Know Thy Monuments: The Irish Ringfort

Over the coming months this blog will explore the different types of archaeological monuments that can be found in Thy Place, and explain their archaeology and history. We start the series with the ubiquitous Irish Ringfort, a site found in almost every place on the Island.

Irish Ringfort

A typical Irish ringfort as it appears in the landscape today

The ringfort is one of the most common Irish field monuments, with estimates on their numbers varying between 30,000 and 40,000 throughout the country. Our current understanding of these structures is that they date to the Early Medieval Period, with a peak in construction between AD 600 and AD 900. They represent the enclosed homesteads (farmhouses if you like) of the upper echelons of Irish Early Medieval society. While the term ‘ringfort’ dominates, other terms are also used such as rath, lios, caiseal and dunrath and lios are normally used to describe monuments with earthen banks while caiseal (cashel) and dun are more generally used in relation to sites with stone-built enclosures. These names are often fossilised in placenames throughout Ireland today, for example Rathmines in Co. Dublin (the Fort of Maonas) and Lisburn in Co. Antrim (the Fort of the gamblers). The decision on whether they were constructed of earth or stone was often influenced by the local landscape and the most readily available material.

Cashel

A Cashel, a ringfort made of stone

In general ringforts, as the name suggests, consisted of a circular space enclosed by one or more banks and ditches. These generally have an internal diameter of between 15m and 35m (50ft to 115ft), but variations to this rule are known. Excavation within some of these structures has revealed that they had multiple functions. Some investigations of the interior have uncovered nothing, which led the excavators to interpret them as cattle enclosures. In general however it is believed that they housed an extended family, and the more usual arrangement consists of a large central building, usually circular in plan, with some associated out-buildings nearby. Excavations have also revealed other structures  which may have been used for agricultural purposes such as cereal drying kilns, or light industrial activities such as smithing furnaces.

Excavation of a ringfort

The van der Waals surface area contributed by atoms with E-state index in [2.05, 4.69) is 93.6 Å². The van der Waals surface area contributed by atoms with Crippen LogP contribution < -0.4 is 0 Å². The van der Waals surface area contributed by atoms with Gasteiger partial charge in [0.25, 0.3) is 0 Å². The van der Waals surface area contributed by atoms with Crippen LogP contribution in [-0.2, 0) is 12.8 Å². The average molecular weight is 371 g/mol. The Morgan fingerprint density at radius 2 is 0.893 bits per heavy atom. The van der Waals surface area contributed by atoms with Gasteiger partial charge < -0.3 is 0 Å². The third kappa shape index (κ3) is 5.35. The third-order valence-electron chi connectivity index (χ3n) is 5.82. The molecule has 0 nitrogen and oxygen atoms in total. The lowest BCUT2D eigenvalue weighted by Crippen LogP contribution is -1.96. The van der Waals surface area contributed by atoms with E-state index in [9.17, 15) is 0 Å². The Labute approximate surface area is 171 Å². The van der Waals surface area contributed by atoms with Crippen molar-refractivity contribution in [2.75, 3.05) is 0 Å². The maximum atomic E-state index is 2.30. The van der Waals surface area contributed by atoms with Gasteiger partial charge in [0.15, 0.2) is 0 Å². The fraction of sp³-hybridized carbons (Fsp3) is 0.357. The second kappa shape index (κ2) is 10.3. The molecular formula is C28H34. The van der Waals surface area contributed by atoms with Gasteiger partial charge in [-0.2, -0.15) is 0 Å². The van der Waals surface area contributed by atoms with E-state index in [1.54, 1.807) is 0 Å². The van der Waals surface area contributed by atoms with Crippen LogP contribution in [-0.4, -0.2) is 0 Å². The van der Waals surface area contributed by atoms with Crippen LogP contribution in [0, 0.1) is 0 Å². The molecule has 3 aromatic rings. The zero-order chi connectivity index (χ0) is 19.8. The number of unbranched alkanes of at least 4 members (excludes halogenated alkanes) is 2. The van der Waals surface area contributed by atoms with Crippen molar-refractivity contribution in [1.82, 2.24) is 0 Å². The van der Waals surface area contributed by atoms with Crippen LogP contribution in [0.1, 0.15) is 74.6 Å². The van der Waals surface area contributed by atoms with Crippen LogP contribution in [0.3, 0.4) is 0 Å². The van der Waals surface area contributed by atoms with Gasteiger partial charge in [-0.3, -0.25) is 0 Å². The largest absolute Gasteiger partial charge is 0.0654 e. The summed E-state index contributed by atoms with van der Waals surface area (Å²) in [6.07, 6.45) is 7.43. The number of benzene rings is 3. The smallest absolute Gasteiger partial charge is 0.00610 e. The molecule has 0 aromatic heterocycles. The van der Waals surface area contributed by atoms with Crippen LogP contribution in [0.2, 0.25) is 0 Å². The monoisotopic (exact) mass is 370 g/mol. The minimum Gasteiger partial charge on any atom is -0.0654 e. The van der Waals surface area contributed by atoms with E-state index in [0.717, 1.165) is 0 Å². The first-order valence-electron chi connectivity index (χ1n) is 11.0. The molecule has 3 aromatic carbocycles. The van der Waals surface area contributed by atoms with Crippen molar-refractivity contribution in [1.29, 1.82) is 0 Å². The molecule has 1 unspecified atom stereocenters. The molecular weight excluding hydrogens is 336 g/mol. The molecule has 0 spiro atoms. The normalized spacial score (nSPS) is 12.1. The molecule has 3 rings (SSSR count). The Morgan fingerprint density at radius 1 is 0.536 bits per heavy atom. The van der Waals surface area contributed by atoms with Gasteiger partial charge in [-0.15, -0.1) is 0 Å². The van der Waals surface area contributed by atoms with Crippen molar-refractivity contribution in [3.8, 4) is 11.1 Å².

A typical circular ringfort house under excavation

The early Irish law tracts set out the size and morphology of enclosures and homes for various classes of people in early Irish society. For instance the bóaire or ‘cow lord’ was entitled to a house of 8.23m, an out-house of 4.57m, a kiln, a barn, a sheep-fold, a calf-fold and pigsty.

The term ‘Ringfort’ is probably something of a misnomer, as these sites were almost certainly incapable of withstanding any form of determined attack. Although they may have provided refuge from wild animals and fast moving cattle-raiding parties, they were most likely constructed as a show of wealth by the individual in control of the area, a testament to powerful individuals which in many cases has stood the test of over 1,000 years of history.

6 Comments

Filed under Know Thy Monument, Know Thy Place

6 responses to “Know Thy Monuments: The Irish Ringfort

  1. Ros Ó Maoldúin

    “ONE OF THE MOST sustained monolithic traditions of Irish archaeology is the classification of a wide variety of earthen and stone enclosures (ráth and caisel) as ‘ring-forts’. This is an impediment to understanding the significant changes that native enclosed settlement underwent through time since it encourages archaeologists to fit their evidence to the category rather than to assess each enclosed settlement on its own merits. It also conceals differences between various forms of enclosed settlements inhabited from the 7th to the 17th century AD, occasionally later. The proposal is therefore that the ‘ring-fort’ is a chimera and that the use of that term should be discontinued so that study of native enclosed settlement can be liberated
    from its insular base and used to explore social change in Ireland.” (Fitzpatrick 2009)
    I like the blogg, but a little traditional at this stage (see above). Without over complicating matters too much it might be nice to add some detail of recent research: Tulsk, the Burren etc.
    Kind Regards
    Ros

    • colm moloney

      Hi Ross
      Thanks for your comments which I wholeheartedly agree with. However the blog is designed to be read in conjunction with the wall charts produced by Know thy place rather than higher level academic discussions. Having said that I think it is great that comments like yours are added to the blog which provide people with an avenue to explore these issuses at a deeper level. Our plan is to pursue the more traditional line with all the ‘know thy monuments’ blogs – we will be delighted if that stimulates further discussion. Fulachts fiadh are coming up next week which could lead to a bit of debate!
      Colm

  2. Ros Ó Maoldúin

    Oh full ref: Fitzpatrick, E. (2009) ‘Native Enclosed Settlement and the Problem of the Irish ‘Ring-fort”, Medieval Archaeology, 53, 271-307.

  3. Pingback: The first President’s Place! The ancestral homeland of Barack Obama | Know Thy Place Blog

  4. Pingback: Seminar XCIII: in the tracks of the Celtic Tiger « A Corner of Tenth-Century Europe

  5. Pingback: The Big Dig at Caherduggan Castle: Cracking Castle and Mega Moat | Headlines

Leave a Reply

Fill in your details below or click an icon to log in:

WordPress.com Logo

You are commenting using your WordPress.com account. Log Out / Change )

Twitter picture

You are commenting using your Twitter account. Log Out / Change )

Facebook photo

You are commenting using your Facebook account. Log Out / Change )

Google+ photo

You are commenting using your Google+ account. Log Out / Change )

Connecting to %s